Let’s count the ways in which the Republican Party’s nominee for president, Donald Trump, runs afoul of the expectations of our 17th century Founders. Themselves aristocrats, the Constitution’s architects structured America’s new republican-style government to incorporate all parts of society. A popularly elected president would replace the king, appointed, aristocratic members of the Senate, selected by state legislatures, would provide political stability and members of the House of Representatives, elected by mainly white, better-off male property owners, would reflect the interests of the disenfranchised, marginalized masses.
To work well, the Founders believed this governing structure needed three ingredients: First, elected and appointed players must be drawn from the wise, upper class slice of the population and, until Andrew Jackson’s election in 1828, aristocrats did run the country.
Echoing the Founders, The New York Times recently reported that 50 former senior Republican officials signed a letter claiming Trump , if elected, “would be the most reckless president in American history;” that, “he is unable or unwilling to separate truth from falsehood;” that he “lacks self-control and acts impetuously;” and that he “cannot tolerate personal criticism.”
The second ingredient calls for elected and appointed players to possess a large dose of civic virtue — that is, self-restraint and the ability to place the public interest above selfish, personal interests.
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In “Federalist Paper 55,” published on February 15, 1788, James Madison wondered if the American people would, in fact, develop a sufficient level of civic virtue to make the new government work. He wrote: “Republican government presupposes the existence of these qualities in a higher degree than any other form.” But, he added, if there is not sufficient virtue among men for self-government one might infer that nothing less than the chains of despotism can restrain them from destroying and devouring one another.
In the June issue of The Atlantic, the psychologist Dan McAdams in an article titled, “The Mind of Donald Trump,” says Trump’s lack of warmth, care for others and compassion is the “real wild card.”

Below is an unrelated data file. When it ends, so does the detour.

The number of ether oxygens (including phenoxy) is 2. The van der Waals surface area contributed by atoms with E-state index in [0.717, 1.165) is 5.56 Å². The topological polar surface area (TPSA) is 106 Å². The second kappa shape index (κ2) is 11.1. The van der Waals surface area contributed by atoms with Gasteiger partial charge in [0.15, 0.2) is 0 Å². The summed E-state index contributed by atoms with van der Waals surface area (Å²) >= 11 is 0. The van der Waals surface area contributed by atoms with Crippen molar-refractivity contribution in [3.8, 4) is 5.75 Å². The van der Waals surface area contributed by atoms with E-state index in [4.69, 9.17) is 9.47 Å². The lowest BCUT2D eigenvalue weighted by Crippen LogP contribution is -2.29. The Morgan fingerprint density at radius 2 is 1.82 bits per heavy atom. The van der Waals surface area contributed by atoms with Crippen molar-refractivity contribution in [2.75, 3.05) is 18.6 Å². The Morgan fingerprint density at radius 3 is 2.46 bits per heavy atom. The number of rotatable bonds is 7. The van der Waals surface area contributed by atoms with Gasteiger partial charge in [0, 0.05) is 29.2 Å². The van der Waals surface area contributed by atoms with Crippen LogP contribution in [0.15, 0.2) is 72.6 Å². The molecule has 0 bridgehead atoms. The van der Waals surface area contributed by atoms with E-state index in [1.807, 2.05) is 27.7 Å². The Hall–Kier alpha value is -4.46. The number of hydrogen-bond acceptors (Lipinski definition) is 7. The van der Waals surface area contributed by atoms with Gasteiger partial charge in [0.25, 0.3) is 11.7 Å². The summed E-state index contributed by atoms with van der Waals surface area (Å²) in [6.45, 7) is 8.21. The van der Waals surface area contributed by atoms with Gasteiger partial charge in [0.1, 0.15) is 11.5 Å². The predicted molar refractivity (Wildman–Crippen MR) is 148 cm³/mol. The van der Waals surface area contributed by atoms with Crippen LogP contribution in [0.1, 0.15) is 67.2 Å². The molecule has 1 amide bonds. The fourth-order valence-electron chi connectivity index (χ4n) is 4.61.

We seldom hear reference to civic virtue these days, but I believe the Founders would readily agree that McAdam’s assessment of Trump adds up to a shortage of civic virtue sufficient to render him unfit for the presidency.
Third, since in the late 1780s the Founders understood widespread participation in the political process to be a form of mob rule, they insisted that the common man must not be given an active part in the operation of the government. American-style republicanism feared that direct involvement of the people in the governing process would only lead to conflict and instability. Once those qualified to vote have cast their ballot for members of the House of Representatives, they were expected to head for the political sidelines until the next election.
How did Trump gain the Republican Party’s nomination for president? Was he the choice of the party’s elite? Did he work his way up the party ladder? Did he gain valuable public experience through extensive prior government service?
Not at all. He simply swept the established Republican primary process with his bombastic call to make America great again. And who fell under his spell? Grass roots registered Republican voters — the very segment of society the Founders feared as fickle and prone to fall for the call of a despot.
For the Founders, grass root party primaries to select a presidential candidate would have been a ridiculous, risky idea. They knew full well how poorly such a process might turn out and how a candidate like Donald Trump might co-opt the process.
Ronald Fraser, Ph.D., a writer in the Buffalo, New York area, is the author of a new book, “America, Democracy & YOU: Where have all the Citizens Gone?” He can be reached at firstname.lastname@example.org.